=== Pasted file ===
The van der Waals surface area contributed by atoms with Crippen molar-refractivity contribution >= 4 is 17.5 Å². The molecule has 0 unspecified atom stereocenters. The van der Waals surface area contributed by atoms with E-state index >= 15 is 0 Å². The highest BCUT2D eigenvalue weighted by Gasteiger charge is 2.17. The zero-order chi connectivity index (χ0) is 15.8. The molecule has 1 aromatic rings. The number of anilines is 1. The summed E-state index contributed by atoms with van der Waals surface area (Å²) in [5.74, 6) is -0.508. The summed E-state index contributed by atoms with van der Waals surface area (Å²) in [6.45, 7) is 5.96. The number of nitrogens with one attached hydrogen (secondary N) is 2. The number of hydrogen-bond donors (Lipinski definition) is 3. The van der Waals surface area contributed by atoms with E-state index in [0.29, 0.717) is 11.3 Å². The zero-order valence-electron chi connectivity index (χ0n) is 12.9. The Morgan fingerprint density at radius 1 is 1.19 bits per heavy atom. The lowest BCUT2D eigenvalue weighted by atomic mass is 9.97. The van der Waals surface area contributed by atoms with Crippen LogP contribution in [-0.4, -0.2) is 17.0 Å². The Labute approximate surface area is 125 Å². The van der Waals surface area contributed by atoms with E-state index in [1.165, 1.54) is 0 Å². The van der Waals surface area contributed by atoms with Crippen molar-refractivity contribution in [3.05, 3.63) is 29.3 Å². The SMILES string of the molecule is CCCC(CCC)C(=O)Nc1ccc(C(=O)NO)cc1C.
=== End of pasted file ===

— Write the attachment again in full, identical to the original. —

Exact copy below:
The van der Waals surface area contributed by atoms with Crippen molar-refractivity contribution >= 4 is 17.5 Å². The molecule has 0 unspecified atom stereocenters. The van der Waals surface area contributed by atoms with E-state index >= 15 is 0 Å². The highest BCUT2D eigenvalue weighted by Gasteiger charge is 2.17. The zero-order chi connectivity index (χ0) is 15.8. The molecule has 1 aromatic rings. The number of anilines is 1. The summed E-state index contributed by atoms with van der Waals surface area (Å²) in [5.74, 6) is -0.508. The summed E-state index contributed by atoms with van der Waals surface area (Å²) in [6.45, 7) is 5.96. The number of nitrogens with one attached hydrogen (secondary N) is 2. The number of hydrogen-bond donors (Lipinski definition) is 3. The van der Waals surface area contributed by atoms with E-state index in [0.29, 0.717) is 11.3 Å². The zero-order valence-electron chi connectivity index (χ0n) is 12.9. The Morgan fingerprint density at radius 1 is 1.19 bits per heavy atom. The lowest BCUT2D eigenvalue weighted by atomic mass is 9.97. The van der Waals surface area contributed by atoms with Crippen LogP contribution in [-0.4, -0.2) is 17.0 Å². The Labute approximate surface area is 125 Å². The van der Waals surface area contributed by atoms with E-state index in [1.165, 1.54) is 0 Å². The van der Waals surface area contributed by atoms with Crippen molar-refractivity contribution in [3.05, 3.63) is 29.3 Å². The SMILES string of the molecule is CCCC(CCC)C(=O)Nc1ccc(C(=O)NO)cc1C.